Returning to America in 1968, Horowitz became an editor at Ramparts magazine, the largest publication of the New Left.He also published a collection of his writings titled The Fate of Midas and Other Essays, which spanned a period of almost ten years in his intellectual development.11 The essays attempted to integrate Keynesian economic theory with traditional Marxist analysis, develop Marx's theory of social class, and assess the impact of the "corporate ruling class" on American foreign policy and intellectual life.
...
These three books placed Horowitz at the intellectual center of the New Left, but a careful reading of The Fate of Midas reveals that he already stood outside radical orthodoxy in significant ways.Writing about Deutscher, Horowitz referred to "The Message of the Non-Jewish Jew,"12 an essay in which Deutscher describes rejecting his orthodox upbringing and how he became a heretic to communism as well.Horowitz would eventually reprise his mentor's alienation.As Deutscher had become a heretic to communism, Horowitz would become a dangerous heretic to the New Left.
...
Horowitz was gradually coming to realize that social engineers could not reshape human nature.But his loyalty to the cause prevented him from recognizing the implications of his thoughts.He now reflects,
...
This event had a traumatic impact on Horowitz, changing him and his politics forever.
The discovery of Betty Van Patter's bludgeoned body adrift in San Francisco Bay threw Horowitz into a state of despair that was to last nearly a decade.
...
Pursuing his own inquiry into the murder, Horowitz was forced to confront three stark facts: his New Left outlook was unable to explain the events that had overtaken him, his lifelong friends and associates in the left were now a threat to his safety, since they would instinctively defend the Panther vanguard, and no one among them really cared about the murder of an innocent woman (even though they were people who made a point of their "social conscience") because the murderers were their political friends.14
...
As Horowitz considered how insignificant Betty's life was in the eyes of his comrades, he recognized a familiar historical reality being played out in the events of his own.Real human flesh and blood had been sacrificed on the altar of utopian ideals.A collusive silence had followed.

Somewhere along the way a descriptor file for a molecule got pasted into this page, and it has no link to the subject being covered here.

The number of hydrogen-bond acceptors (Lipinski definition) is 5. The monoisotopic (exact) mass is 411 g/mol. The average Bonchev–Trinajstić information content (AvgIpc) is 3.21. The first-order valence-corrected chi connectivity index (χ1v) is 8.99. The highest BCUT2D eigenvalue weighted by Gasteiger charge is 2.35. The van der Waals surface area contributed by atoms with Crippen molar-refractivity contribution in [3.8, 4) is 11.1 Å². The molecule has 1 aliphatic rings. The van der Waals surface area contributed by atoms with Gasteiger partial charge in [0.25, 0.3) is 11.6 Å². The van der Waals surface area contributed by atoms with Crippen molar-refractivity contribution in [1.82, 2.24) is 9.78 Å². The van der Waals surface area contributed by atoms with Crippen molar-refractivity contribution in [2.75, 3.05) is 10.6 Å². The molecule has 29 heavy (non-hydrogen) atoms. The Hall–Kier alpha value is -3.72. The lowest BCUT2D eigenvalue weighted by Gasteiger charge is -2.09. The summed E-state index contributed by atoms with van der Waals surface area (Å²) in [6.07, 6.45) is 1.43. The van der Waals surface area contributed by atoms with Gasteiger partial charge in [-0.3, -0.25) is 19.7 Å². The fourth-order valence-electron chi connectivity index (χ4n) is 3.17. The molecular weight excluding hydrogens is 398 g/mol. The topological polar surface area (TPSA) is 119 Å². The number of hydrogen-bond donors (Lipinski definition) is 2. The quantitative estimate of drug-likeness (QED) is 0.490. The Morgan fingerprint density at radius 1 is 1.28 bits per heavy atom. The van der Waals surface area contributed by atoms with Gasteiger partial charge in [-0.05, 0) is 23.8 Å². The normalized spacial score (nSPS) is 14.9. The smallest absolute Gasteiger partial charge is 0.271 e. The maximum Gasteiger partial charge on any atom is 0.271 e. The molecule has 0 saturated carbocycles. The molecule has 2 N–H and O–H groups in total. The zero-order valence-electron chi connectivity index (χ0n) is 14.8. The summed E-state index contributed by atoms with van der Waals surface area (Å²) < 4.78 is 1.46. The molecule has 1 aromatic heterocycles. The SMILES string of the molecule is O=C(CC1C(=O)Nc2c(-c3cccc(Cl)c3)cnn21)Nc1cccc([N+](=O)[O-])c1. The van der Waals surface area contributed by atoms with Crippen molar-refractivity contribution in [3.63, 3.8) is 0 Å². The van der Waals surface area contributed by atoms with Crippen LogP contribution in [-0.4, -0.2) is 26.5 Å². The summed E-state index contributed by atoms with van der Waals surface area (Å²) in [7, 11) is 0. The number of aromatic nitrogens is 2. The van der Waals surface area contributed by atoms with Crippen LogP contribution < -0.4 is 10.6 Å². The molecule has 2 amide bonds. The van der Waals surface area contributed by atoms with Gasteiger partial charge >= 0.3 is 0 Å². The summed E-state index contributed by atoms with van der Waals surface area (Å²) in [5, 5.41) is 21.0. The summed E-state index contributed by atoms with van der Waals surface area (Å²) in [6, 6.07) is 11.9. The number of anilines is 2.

Having been forced to face the sordid reality of a political movement to which he had dedicated himself, Horowitz began to ask whether there was something rooted in Marxism or in the socialist idea that had led to socialism's worldly horror.In so doing, the repentant revolutionary made a leap that others could not.He faced the possibility that his entire life until then had been based on a lie.He was willing, further, to connect what had happened to him to the crimes his parents' generation of the left had defended, and thus to accept the fact that there was no "new" left, and that his generation of radicals had repeated their parents' guilt:
...
Everything Horowitz had previously believed, everything he had built his political life on now crumbled before him.Like Whittaker Chambers, a figure of the previous generation, he began to experience a conversion.In a vignette that Horowitz wrote for the New York Times Magazine (which they predictably failed to print16 ) he recounted the stages of his metamorphosis:
...
In pursuing answers to Betty's death, Horowitz discovered that the Panthers had murdered more than a dozen people in the course of conducting extortion, prostitution, and drug rackets in the Oakland ghetto.And yet, to his growing bewilderment, the Panthers continued to enjoy the support of the American left, the Democratic Party, Bay Area trade unions, and even the Oakland business establishment.
...
Horowitz began to realize that the establishment that shaped the culture and determined the parameters of political discourse was sympathetic to the left rather than to the ruling class interests that Marxism had postulated.
Notwithstanding the media blackout and the silence of the Panthers' supporters, the details of their crimes have surfaced over the years principally as a result of Horowitz's efforts.The first notice of what had happened was a courageous article in New Times magazine by a leftwing journalist named Kate Coleman, whom Horowitz had approached and provided with information.19 In a 1986 piece in the Village Voice, Horowitz himself identified the Panthers a
FrontPage magazine.com :: Left Illusions Part I by Jamie Glazov
www.frontpagemagazine.com, 14 Nov 2003 [cached]